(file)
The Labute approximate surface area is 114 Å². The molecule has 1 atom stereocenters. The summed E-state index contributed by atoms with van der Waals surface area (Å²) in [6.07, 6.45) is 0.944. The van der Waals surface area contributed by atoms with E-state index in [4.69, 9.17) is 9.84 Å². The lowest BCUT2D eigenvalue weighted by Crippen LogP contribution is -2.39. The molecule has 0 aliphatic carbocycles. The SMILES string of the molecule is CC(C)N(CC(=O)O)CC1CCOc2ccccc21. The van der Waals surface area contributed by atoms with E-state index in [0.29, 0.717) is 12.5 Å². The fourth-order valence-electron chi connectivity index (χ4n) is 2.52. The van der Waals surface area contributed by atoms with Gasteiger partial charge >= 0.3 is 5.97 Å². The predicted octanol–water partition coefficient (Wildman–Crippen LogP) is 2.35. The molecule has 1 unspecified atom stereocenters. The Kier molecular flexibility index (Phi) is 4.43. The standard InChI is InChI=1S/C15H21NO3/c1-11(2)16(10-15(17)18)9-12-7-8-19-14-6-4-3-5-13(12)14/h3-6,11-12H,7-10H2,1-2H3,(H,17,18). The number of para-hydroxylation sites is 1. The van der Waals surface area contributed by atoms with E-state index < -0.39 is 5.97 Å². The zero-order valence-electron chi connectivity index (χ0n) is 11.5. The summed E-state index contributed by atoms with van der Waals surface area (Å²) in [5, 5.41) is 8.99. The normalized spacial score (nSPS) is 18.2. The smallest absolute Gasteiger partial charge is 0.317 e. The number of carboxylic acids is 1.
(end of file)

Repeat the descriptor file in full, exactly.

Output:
The Labute approximate surface area is 114 Å². The molecule has 1 atom stereocenters. The summed E-state index contributed by atoms with van der Waals surface area (Å²) in [6.07, 6.45) is 0.944. The van der Waals surface area contributed by atoms with E-state index in [4.69, 9.17) is 9.84 Å². The lowest BCUT2D eigenvalue weighted by Crippen LogP contribution is -2.39. The molecule has 0 aliphatic carbocycles. The SMILES string of the molecule is CC(C)N(CC(=O)O)CC1CCOc2ccccc21. The van der Waals surface area contributed by atoms with E-state index in [0.29, 0.717) is 12.5 Å². The fourth-order valence-electron chi connectivity index (χ4n) is 2.52. The van der Waals surface area contributed by atoms with Gasteiger partial charge >= 0.3 is 5.97 Å². The predicted octanol–water partition coefficient (Wildman–Crippen LogP) is 2.35. The molecule has 1 unspecified atom stereocenters. The Kier molecular flexibility index (Phi) is 4.43. The standard InChI is InChI=1S/C15H21NO3/c1-11(2)16(10-15(17)18)9-12-7-8-19-14-6-4-3-5-13(12)14/h3-6,11-12H,7-10H2,1-2H3,(H,17,18). The number of para-hydroxylation sites is 1. The van der Waals surface area contributed by atoms with E-state index < -0.39 is 5.97 Å². The zero-order valence-electron chi connectivity index (χ0n) is 11.5. The summed E-state index contributed by atoms with van der Waals surface area (Å²) in [5, 5.41) is 8.99. The normalized spacial score (nSPS) is 18.2. The smallest absolute Gasteiger partial charge is 0.317 e. The number of carboxylic acids is 1.